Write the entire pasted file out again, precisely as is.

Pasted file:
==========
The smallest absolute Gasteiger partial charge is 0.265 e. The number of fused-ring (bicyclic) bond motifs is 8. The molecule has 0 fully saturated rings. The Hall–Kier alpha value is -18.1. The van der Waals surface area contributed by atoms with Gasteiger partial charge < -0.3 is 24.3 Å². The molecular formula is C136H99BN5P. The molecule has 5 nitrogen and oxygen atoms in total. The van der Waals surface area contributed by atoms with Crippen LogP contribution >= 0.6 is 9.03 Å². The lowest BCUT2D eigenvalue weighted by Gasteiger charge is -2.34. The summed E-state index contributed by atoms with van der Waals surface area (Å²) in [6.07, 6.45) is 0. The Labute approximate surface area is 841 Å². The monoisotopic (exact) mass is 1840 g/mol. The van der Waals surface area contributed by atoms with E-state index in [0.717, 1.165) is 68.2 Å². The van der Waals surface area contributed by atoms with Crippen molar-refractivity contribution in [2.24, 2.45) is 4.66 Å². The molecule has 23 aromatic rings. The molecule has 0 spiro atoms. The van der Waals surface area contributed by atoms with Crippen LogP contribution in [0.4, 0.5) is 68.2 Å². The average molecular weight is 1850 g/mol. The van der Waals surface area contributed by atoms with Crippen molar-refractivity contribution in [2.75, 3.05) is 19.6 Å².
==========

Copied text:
The smallest absolute Gasteiger partial charge is 0.265 e. The number of fused-ring (bicyclic) bond motifs is 8. The molecule has 0 fully saturated rings. The Hall–Kier alpha value is -18.1. The van der Waals surface area contributed by atoms with Gasteiger partial charge < -0.3 is 24.3 Å². The molecular formula is C136H99BN5P. The molecule has 5 nitrogen and oxygen atoms in total. The van der Waals surface area contributed by atoms with Crippen LogP contribution >= 0.6 is 9.03 Å². The lowest BCUT2D eigenvalue weighted by Gasteiger charge is -2.34. The summed E-state index contributed by atoms with van der Waals surface area (Å²) in [6.07, 6.45) is 0. The Labute approximate surface area is 841 Å². The monoisotopic (exact) mass is 1840 g/mol. The van der Waals surface area contributed by atoms with E-state index in [0.717, 1.165) is 68.2 Å². The van der Waals surface area contributed by atoms with Crippen molar-refractivity contribution in [2.24, 2.45) is 4.66 Å². The molecule has 23 aromatic rings. The molecule has 0 spiro atoms. The van der Waals surface area contributed by atoms with Crippen LogP contribution in [0.4, 0.5) is 68.2 Å². The average molecular weight is 1850 g/mol. The van der Waals surface area contributed by atoms with Crippen molar-refractivity contribution in [2.75, 3.05) is 19.6 Å².